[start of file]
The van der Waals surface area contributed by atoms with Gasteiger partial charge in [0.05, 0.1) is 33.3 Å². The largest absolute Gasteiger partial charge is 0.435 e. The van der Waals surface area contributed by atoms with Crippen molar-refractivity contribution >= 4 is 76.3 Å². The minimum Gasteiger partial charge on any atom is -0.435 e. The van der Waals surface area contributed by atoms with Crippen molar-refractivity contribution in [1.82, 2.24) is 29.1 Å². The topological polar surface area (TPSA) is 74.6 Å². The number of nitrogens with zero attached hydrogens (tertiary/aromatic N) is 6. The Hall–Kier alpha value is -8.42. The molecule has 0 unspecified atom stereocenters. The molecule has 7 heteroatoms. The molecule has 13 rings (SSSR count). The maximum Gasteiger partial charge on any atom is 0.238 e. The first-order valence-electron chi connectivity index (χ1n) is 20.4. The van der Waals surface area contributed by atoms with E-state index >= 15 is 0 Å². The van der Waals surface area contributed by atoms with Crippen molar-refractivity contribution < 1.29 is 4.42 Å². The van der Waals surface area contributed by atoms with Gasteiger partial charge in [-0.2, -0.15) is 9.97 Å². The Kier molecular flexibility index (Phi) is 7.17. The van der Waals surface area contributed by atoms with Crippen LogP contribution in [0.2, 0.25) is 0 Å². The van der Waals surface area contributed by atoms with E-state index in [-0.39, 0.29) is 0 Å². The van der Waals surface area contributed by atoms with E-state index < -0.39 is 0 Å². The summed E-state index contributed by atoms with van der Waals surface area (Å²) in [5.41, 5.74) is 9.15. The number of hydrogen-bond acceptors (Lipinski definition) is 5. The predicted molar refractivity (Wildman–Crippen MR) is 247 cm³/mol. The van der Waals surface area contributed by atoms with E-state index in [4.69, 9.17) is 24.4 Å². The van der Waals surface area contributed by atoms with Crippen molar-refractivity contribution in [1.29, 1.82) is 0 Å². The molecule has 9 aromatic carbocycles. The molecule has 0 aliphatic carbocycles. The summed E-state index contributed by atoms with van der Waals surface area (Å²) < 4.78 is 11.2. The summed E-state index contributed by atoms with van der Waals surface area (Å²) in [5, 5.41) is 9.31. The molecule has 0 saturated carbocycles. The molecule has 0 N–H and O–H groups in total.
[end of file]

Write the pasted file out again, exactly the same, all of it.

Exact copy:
The van der Waals surface area contributed by atoms with Gasteiger partial charge in [0.05, 0.1) is 33.3 Å². The largest absolute Gasteiger partial charge is 0.435 e. The van der Waals surface area contributed by atoms with Crippen molar-refractivity contribution >= 4 is 76.3 Å². The minimum Gasteiger partial charge on any atom is -0.435 e. The van der Waals surface area contributed by atoms with Crippen molar-refractivity contribution in [1.82, 2.24) is 29.1 Å². The topological polar surface area (TPSA) is 74.6 Å². The number of nitrogens with zero attached hydrogens (tertiary/aromatic N) is 6. The Hall–Kier alpha value is -8.42. The molecule has 0 unspecified atom stereocenters. The molecule has 7 heteroatoms. The molecule has 13 rings (SSSR count). The maximum Gasteiger partial charge on any atom is 0.238 e. The first-order valence-electron chi connectivity index (χ1n) is 20.4. The van der Waals surface area contributed by atoms with E-state index >= 15 is 0 Å². The van der Waals surface area contributed by atoms with Crippen molar-refractivity contribution < 1.29 is 4.42 Å². The van der Waals surface area contributed by atoms with Gasteiger partial charge in [-0.2, -0.15) is 9.97 Å². The Kier molecular flexibility index (Phi) is 7.17. The van der Waals surface area contributed by atoms with Crippen LogP contribution in [0.2, 0.25) is 0 Å². The van der Waals surface area contributed by atoms with E-state index in [-0.39, 0.29) is 0 Å². The van der Waals surface area contributed by atoms with E-state index < -0.39 is 0 Å². The summed E-state index contributed by atoms with van der Waals surface area (Å²) in [5.41, 5.74) is 9.15. The number of hydrogen-bond acceptors (Lipinski definition) is 5. The predicted molar refractivity (Wildman–Crippen MR) is 247 cm³/mol. The van der Waals surface area contributed by atoms with E-state index in [4.69, 9.17) is 24.4 Å². The van der Waals surface area contributed by atoms with Crippen molar-refractivity contribution in [1.29, 1.82) is 0 Å². The molecule has 9 aromatic carbocycles. The molecule has 0 aliphatic carbocycles. The summed E-state index contributed by atoms with van der Waals surface area (Å²) < 4.78 is 11.2. The summed E-state index contributed by atoms with van der Waals surface area (Å²) in [5, 5.41) is 9.31. The molecule has 0 saturated carbocycles. The molecule has 0 N–H and O–H groups in total.